The GCW was constructed in 1907 by the Great Central Railway. It spent the second half of the twentieth century as a builder's warehouse before falling into disrepair in 1998. It was converted into a library (designed by the university's in-house team of architects) and was formally opened in 2004 by the Chief Executive of the UK's Quality Assurance Agency for Higher Education.

In 2005, the conversion won gold and silver for conservation and regeneration at the Royal Institution of Chartered Surveyors (RICS) Regional Awards in Leicester.[35] It has also gained awards from the Royal Institute of British Architects (RIBA).[36]

Live musicEdit

Constructed in 1874 by the Manchester, Sheffield & Lincolnshire Railway, The Engine Shed was the only surviving, four-track, dead-end railway building in Lincolnshire. Refitted as an entertainment venue and opened in September 2006, the Engine Shed is now the region's largest live music venue.[37] The venue consists The Engine Shed, The Platform and Tower Bar, which combined can accommodate up to 2,000 people on any given night. As of 2014, the university transferred the operation of The Engine Shed to the Students' Union.[38]

Lincoln Performing Arts CentreEdit

Lincoln Performing Arts Centre

The Lincoln Performing Arts Centre (LPAC) houses a 450-seat multipurpose auditorium designed for live arts performances, conferences, and film screenings. The theatre's programme of events is designed to complement, rather than compete with, those of its neighbouring venues.[citation needed]

Lincoln Science and Innovation ParkEdit

The Lincoln Science and Innovation Park is a large redevelopment south of the main university campus. The area will comprise university facilities, including laboratories, as well as space for industry partners to develop new offices and research facilities.[citation needed]

The Science and Innovation Park is being developed in partnership with the Lincolnshire Co-operative.

Sports CentreEdit

Facilities include a double sports hall, four squash courts, synthetic pitches, a fitness suite, a dance studio, eight badminton and short tennis courts, two basketball courts, two volleyball courts, two netball courts, two five-a-side football pitches and a seven-a-side football pitch. This also where the School of Sport And Exercise Science is located with the majority of their facilities being located in this building.

Student lifeEdit

According to the university, more than a 100 different nationalities are represented among the student population on the Brayford Pool campus.[39] Based on the available 2018/19 academic year data, the total student population was 13,560 undergraduates and 2,315 postgraduates.[5]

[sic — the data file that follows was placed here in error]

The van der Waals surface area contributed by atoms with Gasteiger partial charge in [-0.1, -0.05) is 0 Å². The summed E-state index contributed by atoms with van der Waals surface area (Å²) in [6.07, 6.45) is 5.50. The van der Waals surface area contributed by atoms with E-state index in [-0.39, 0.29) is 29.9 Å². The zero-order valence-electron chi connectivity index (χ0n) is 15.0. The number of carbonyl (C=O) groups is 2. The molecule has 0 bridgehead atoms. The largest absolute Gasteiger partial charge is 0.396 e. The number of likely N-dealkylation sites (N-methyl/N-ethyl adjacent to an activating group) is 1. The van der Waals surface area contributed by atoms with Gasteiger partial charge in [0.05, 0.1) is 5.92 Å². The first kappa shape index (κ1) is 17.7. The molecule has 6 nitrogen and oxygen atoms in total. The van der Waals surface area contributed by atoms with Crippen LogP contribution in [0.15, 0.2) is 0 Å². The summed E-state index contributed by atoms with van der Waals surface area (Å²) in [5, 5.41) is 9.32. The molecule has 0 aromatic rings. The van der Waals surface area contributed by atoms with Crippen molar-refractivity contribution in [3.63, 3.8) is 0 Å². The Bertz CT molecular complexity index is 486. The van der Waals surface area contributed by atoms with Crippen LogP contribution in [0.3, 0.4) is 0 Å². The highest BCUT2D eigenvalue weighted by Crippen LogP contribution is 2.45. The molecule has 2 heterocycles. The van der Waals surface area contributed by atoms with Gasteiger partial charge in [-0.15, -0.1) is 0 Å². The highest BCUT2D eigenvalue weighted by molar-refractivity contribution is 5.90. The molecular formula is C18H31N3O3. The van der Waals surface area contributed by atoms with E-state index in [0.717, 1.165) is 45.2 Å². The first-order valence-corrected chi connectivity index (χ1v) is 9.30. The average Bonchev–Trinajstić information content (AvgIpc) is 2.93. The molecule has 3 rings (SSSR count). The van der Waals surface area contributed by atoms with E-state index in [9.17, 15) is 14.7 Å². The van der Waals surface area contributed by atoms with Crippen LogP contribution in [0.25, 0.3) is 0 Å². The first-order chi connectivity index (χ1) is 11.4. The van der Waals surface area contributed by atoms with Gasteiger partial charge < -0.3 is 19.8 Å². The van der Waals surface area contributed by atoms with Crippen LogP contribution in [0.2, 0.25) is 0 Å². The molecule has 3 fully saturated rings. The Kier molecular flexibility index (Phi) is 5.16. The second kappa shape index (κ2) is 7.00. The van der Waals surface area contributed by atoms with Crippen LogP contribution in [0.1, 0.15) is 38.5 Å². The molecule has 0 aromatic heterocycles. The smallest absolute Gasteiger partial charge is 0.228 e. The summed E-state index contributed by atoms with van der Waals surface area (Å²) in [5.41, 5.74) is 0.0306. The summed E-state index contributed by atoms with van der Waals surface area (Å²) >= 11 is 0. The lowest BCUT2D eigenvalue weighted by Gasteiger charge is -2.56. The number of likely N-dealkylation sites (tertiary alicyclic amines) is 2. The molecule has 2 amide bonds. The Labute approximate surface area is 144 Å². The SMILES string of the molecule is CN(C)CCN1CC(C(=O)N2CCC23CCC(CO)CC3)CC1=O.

University of Lincoln Students' UnionEdit

The University of Lincoln Students' Union, dates back to the formation of the university. In 2007, the Students' Union was reconstituted as a company limited by guarantee, and registered as a charity, introducing a more conventional governance structure for students' unions.

The Students' Union supports and represents the students of the University of Lincoln, sabbatical officers are elected by the student body and supported by the staff. A number of sports teams operate in the national BUCS' leagues competing nationally against other institutions.

The Students' Union were awarded NUS (National Union of Students) Higher Education Students' Union of the Year 2014/15 at the annual awards ceremony.[40]

In 2014, ownership of the on campus pub 'The Shed' was transferred to the Students' Union following the acquisition by the university from Greene King, this was later renamed to The Swan. Later this year, the operation of The Engine Shed was transferred to the Students' Union.[38] In 2015, the Students' Union was awarded Best Bar None Gold and named second in the Best Bar None Safest Venue category.[41]

In 2016, following a student referendum,[42] the Students' Union voted to disaffiliate from the NUS following dissatisfaction with the organisation following the controversial 2016 NUS Conference.[43] The decision was taken to formally exit the NUS in December, but a second referendum was held after a number of approaches from students who opposed the first vote. The re-run resulted in 1,302 students voting to remain part of the NUS, with just 437 backing disaffiliation.[44]

In 2019, the union opted to disaffiliate with the NUS[45] after consulting with students through All Student Member meetings in 2018 and 2019. However, this caused backlash across the student body, resulting in a referendum being held to leave the NUS. The results of this referendum[46] were to disaffiliate from the NUS on 1 January 2020, a total of 2614 (15.7%) students turned out to vote with 996 voting to remain, 1,539 voting to leave, and 79 abstaining.

Student accommodationEdit

In Lincoln, there are many accommodation options for students. The university owns and operates the Student Village including the Lincoln Courts and Cygnet Wharf; a waterfront complex situated on the Brayford Pool Campus. In Lincoln Courts, there are 17 blocks of self-catering apartments, each apartment housing five to eight students and Cygnet Wharf, 3 building with flats of 10–12 residents. The site has a range of facilities with a total of 1,037+ bedrooms available including apartments that have been specifically designed for students with disabilities.

Further to this, there is a range of other University-owned and private off-campus student accommodation in Lincoln.

Notable peopleEdit



See alsoEdit

Lincoln is one of two universities in the city, alongside Bishop Grosseteste University.


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  6. ^ Lincoln, University of. "Colours".
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External linksEdit